Town Topics — Princeton's Weekly Community Newspaper Since 1946.
Vol. LXII, No. 43
 
Wednesday, October 22, 2008
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Revenue, Health Department, Police Officer Suspension Spur Borough Council Talk

Dilshanie Perera

Reports by Chief Financial Officer (CFO) Sandra Webb, Health Officer David Henry, and Borough Police Lieutenant Sharon Papp drove the dialogue at last Tuesday’s Borough Council meeting.

While Borough expenditures remain on track for the year, with 72 percent of the proposed monies, or $18,393,596 spent by the end of the third quarter, the Borough has seen only 60 percent of its revenue realized, according to the Borough’s 2008 nine-month Revenue Report.

The Borough projected that $25,264,213 would be collected in revenue over the entire year, but at the end of the third quarter only $15,202,707, or 60 percent instead of the projected 75 percent, has been garnered.

The shortfall is due to a divergence between some of the projected numbers, and the realized returns, including parking utility surplus, a donation from Princeton University, New Jersey state aid, payment by the Township for joint services, interest on investments and deposits, and a payment of $211,765 by the Princeton Theological Seminary.

The report states that the anticipated operating surplus from the parking utility was $1.1 million, whereas only 45 percent, or $500,000 has been received. Likewise, Princeton University’s expected contribution totals over a million dollars, but as of September 30, only $250,000 had been realized.

While state aid is greater than expected regarding uniform construction code fees, which total $640,789, energy receipts tax and consolidated municipal property tax relief have yet to be granted.

Noting that the Princeton Regional Health Department is “constantly looking for opportunities to fund public health” while also being “committed to reducing the burden on the Borough and Township” and to “enhancing community partnerships and relationships,” Mr. Henry said that simply by virtue of being a regional agency, the department has saved “close to three million dollars over the past 10 years.”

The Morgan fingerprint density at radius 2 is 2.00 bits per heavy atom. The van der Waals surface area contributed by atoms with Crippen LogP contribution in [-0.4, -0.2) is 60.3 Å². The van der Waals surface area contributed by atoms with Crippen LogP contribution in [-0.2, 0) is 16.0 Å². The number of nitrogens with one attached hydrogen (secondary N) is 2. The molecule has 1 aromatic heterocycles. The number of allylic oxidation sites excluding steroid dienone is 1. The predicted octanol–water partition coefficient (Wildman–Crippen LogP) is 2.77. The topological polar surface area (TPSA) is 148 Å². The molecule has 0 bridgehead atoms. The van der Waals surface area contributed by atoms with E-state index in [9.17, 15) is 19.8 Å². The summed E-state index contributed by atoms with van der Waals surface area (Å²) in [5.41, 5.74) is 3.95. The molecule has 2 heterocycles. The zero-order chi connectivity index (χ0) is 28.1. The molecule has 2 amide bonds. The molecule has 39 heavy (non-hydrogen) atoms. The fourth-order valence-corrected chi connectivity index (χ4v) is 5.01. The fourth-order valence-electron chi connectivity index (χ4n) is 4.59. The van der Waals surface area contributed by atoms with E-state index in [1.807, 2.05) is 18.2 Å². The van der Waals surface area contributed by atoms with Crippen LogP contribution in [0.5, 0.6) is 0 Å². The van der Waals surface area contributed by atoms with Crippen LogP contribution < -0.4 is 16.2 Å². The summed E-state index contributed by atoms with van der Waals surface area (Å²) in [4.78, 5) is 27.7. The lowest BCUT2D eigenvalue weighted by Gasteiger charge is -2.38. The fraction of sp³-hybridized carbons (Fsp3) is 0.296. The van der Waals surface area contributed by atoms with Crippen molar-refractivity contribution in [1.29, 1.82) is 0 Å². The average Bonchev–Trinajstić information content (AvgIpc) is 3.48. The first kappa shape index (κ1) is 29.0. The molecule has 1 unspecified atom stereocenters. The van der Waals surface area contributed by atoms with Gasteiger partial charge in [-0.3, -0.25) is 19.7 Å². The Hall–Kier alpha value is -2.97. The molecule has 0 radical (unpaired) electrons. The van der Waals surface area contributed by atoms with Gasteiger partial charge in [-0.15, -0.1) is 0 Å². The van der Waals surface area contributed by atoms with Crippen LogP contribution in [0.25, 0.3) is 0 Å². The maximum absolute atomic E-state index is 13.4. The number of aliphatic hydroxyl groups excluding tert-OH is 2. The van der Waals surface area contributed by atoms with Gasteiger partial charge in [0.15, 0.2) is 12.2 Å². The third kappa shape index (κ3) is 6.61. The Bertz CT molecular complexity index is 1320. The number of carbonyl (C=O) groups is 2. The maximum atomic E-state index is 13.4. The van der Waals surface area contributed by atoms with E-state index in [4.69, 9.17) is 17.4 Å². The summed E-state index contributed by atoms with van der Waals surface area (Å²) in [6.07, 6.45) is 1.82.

The Borough and Township Boards of Health and Health Department have been active since 1880, and were joined together as the regional health agency for the Princetons in 1976, according to Mr. Henry.

The report detailed public health-related happenings in 2007, among them the beginning of the Congo case concerning the mauling of landscaper Giovanni Rivera by a German shepherd; a prostate health screening program; and the outlining of a pandemic flu outbreak plan. Goals for 2008 include finishing the Community Health Needs Assessment survey, completing the cat and dog census, resolving the “trash issues” in downtown areas, and achieving a 50 percent hybrid vehicle fleet. In 2007, the department’s one hybrid vehicle reduced overall fuel consumption by $800.

Regarding community partnerships, Mr. Henry assured Council that the Health Department would continue its relationship with the hospital and is “looking to piggyback on their programs while they’re still here and after they’re away.” The hospital is to leave a community station and health education center in town after it moves to Plainsboro, Mr. Henry remarked.

The monthly police report saw questions by Council members regarding the suspended police officers, and frustrations regarding pay. Lt. Papp reported that one officer, Sergeant Kenneth Riley, was charged and released from the Mercer County Prosecutor’s office; a hearing is scheduled for the end of October.

After an internal affairs investigation in February, Sgt. Riley and two other Borough Police officers, Sgt. Kevin Creegan and Patrolman William Perez were suspended with pay. When Sgt. Riley was indicted by a county grand jury last month, his pay was suspended.

Council member David Goldfarb acknowledged that the delay is in the Prosecutor’s Office, which sees cases throughout Mercer County, and that the Borough has “no choice but to sit and wait and pay until they consider the case.” He characterized the process as “a system that is broken and needs to be fixed.”

“This is costing our taxpayers in hard economic times,” Council member Barbara Trelstad remarked, suggesting that a letter be sent to Governor Corzine. Mayor Trotman agreed to send one.

Council member Roger Martindell argued that the issue of the suspended officers “really should be front burner” and that the “questions should be identified and resolved …. This case is still under investigation eight months later; how much longer will it take?”

Borough Administrator Robert Bruschi agreed, saying, “I share your frustrations” but adding that there is a “constant push at this end” to resolve the case as soon as possible. Now that Sgt. Riley has been released from the Prosecutor’s office, Borough staff are, he said, “inquiring as to whether a suspended officer could be taken off the road to handle administrative work.”

Currently, “we’re paying them to sit at home, and that’s an outrage,” Mr. Martindell said.

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